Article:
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Windows Application Development

After reading "Working on CityDesk, Part Three" I can't decide what would be better for developing a Windows GUI application: C#, VB, or VB.NET?

I'm a pretty experienced Perl developer (but I don't have any experience with any Microsoftish languages) and I want to learn how to develop Windows GUI applications but don't know enough about the differences/weaknesses/advantages between C#, VB, or VB.NET.
After working with languages like Perl/JavaScript I really don't want to get messy with stuff like MFC/C++.

Any suggestions/recommendations?

Guy Malachi
Wednesday, July 31, 2002

The easiest path is to learn VB (version 6), as a bonus you get VBA (Office VB) for free. The down side is that VB6 is being replaced by VB.NET (future OfficeXX will use VBA and not .NET, or so I've been told by little elves)

Also I should mention that VB.NET is somewhat more difficult to learn than VB6.

C# vs VB.NET is really a matter of taste, it's just a set of syntax that later on is turned into IL code. Either one will do.

I'd go with VB6.

Joachim Hartmann
Wednesday, July 31, 2002

I wouldn't go with VB6, although MS have said they will support it until 2008 it really is obsolete now. Demand for skills in it will only decrease in the future.

With the huge runtime and lack of support for Win95 .Net doesn't look that favourable for shrinkwrap desktop applications.

Why not look at Delphi?

Tony E (Not a Delphi programmer)
Wednesday, July 31, 2002

I know even less about Delphi than I know about VB.

I assume that VB.Net with become more popular in the future and the transition from VB to VB.Net will probably be pretty smooth (I'm assuming here).

So even though VB is becoming less popular wouldn't it be a good starting point?

Guy Malachi
Wednesday, July 31, 2002

VC++ was the de-facto standard; until (and IF) C# picks up the market, VC++ will still be what hard-core programmers program in.

-- Note:  Matt H. is the former president of the Grand Rapids Perl Mongers (no kidding) and now a VC++ programmer ...

Matt H.
Wednesday, July 31, 2002

You don't necessarily need to abandon C++ for C# to use .NET. Visual C++ .NET 2002 (aka Visual Studio 7) can build both managed and unmanaged object code from C++ sources. So your legacy C++ code can run on the .NET CLR, be garbage collected, and interact with other .NET libraries. Sounds like a good transition strategy to me..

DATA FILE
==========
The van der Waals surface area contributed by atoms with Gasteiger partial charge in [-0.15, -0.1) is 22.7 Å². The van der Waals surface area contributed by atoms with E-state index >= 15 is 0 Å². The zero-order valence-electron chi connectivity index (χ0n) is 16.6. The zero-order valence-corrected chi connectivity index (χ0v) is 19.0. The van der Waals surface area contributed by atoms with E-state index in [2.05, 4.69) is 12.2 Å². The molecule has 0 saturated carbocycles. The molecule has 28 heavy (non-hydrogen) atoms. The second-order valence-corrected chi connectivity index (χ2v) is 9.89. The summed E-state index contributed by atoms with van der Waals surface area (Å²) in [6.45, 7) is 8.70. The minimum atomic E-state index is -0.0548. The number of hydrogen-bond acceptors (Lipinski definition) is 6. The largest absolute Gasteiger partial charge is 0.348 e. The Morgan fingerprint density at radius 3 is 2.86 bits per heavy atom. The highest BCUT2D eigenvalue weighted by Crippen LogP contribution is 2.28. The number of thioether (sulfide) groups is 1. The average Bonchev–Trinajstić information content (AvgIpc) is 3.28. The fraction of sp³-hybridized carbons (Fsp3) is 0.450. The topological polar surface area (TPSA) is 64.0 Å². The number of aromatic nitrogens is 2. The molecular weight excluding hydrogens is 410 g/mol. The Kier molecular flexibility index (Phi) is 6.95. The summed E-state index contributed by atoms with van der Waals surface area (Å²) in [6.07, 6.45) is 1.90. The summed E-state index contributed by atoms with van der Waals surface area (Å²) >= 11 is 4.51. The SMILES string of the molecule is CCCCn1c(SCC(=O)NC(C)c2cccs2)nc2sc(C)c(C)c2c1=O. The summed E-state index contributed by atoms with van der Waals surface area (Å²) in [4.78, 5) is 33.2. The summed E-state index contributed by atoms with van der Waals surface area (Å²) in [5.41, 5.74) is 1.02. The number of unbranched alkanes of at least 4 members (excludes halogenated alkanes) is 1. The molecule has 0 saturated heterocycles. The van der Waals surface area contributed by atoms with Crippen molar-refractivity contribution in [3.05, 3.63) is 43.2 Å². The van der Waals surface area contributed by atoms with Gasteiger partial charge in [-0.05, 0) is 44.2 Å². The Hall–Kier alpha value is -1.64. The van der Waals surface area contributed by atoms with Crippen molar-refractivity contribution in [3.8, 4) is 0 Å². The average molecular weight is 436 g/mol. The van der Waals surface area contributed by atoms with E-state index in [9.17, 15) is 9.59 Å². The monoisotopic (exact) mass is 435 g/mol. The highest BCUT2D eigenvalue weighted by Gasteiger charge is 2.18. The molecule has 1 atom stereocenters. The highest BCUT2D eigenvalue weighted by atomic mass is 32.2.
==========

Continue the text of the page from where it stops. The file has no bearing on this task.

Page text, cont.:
Zwarm Monkey
Wednesday, July 31, 2002

I'd say it depends on your strategy for your application.

If it's a one-off, "tactical" project that's needed yesterday, I'd go with VB6.

But if you want to build a strategic architecture that's going to be the basis of your development for the next five years, it's probably worth looking at .NET (the language you choose is just a matter of taste - it's even possible to integrate PERL).

.NET lacks maturity, and it's large runtime makes distribution a problem (however this isn't a factor if you're developing internally within a corporation). However, VB6 is a platform that's reached the end of the line, and if you develop a project with it and end up having to port it to .NET in a couple of years, it will be a lot of extra effort.


James Shields
Wednesday, July 31, 2002

I am not sure the large runtime will be a problem in the future, I am sure MS will include it in service packs, new copies of Windows. 

In the future the dot net runtime will probably be more difficult to avoid than AOL cd's.  It is the early adopters that may experience a little trouble because the runtime is not yet in place everywhere.

Thursday, August 1, 2002

So assuming the runtime isn't a problem what do you guys think is better to learn now: VB.Net or VB6?

Another issue I heard about is that the .Net Visual Studio isn't as stable as the previous version of Visual Studio (and needs a pretty powerful machine to run on).

Oh yea, I'd also rather write in a C-like language rather than learn a brand new syntax, so maybe C# should be the way to go for me?

Back to square one....

Guy Malachi
Friday, August 2, 2002

I like C#. Never did VB though, so I can't compare. VS.NET runs fine on my PIII 500/384Mb

Just me (Sir to you)
Friday, August 2, 2002

So since I don't know VB and a I prefer a C-like language then C# sounds good.

Are there any advantages to VB.Net over C#?

Any remarks about the stability of VS.Net?

Guy Malachi
Sunday, August 4, 2002

If you're developing for .net I recommend C#.

If you're developing for Win32 I strongly recommend Delphi.

Monday, August 5, 2002


Robert Chevallier
Monday, August 5, 2002

And back to the main question: should I develop for .Net or Win32?
(I don't have and real-world restrictions since this is a learning experience)

Guy Malachi
Tuesday, August 6, 2002

Well Guy... your question is not one that can be answered by environment or language.

Any possible answer would have to include functionality.

Joe AA
Tuesday, August 6, 2002

I'm an experienced Delphi programmer and through the years it has been my experience that the Delphi development suite (Delphi version 7, for example) is by FAR superior over any of the aforementioned programming environments.

Using Delphi is easier, leads to far better code, the code will be more accessible and better maintainable.

Delphi has object oriented approach from its birth, while the object oriented constructs are artificially added to for example C# and visual studio.

The programming language Perl may be very powerful but it is also very easy to make a program in Perl that is completely unreadable (spaghetti code).

adriaan bakker
Monday, August 30, 2004

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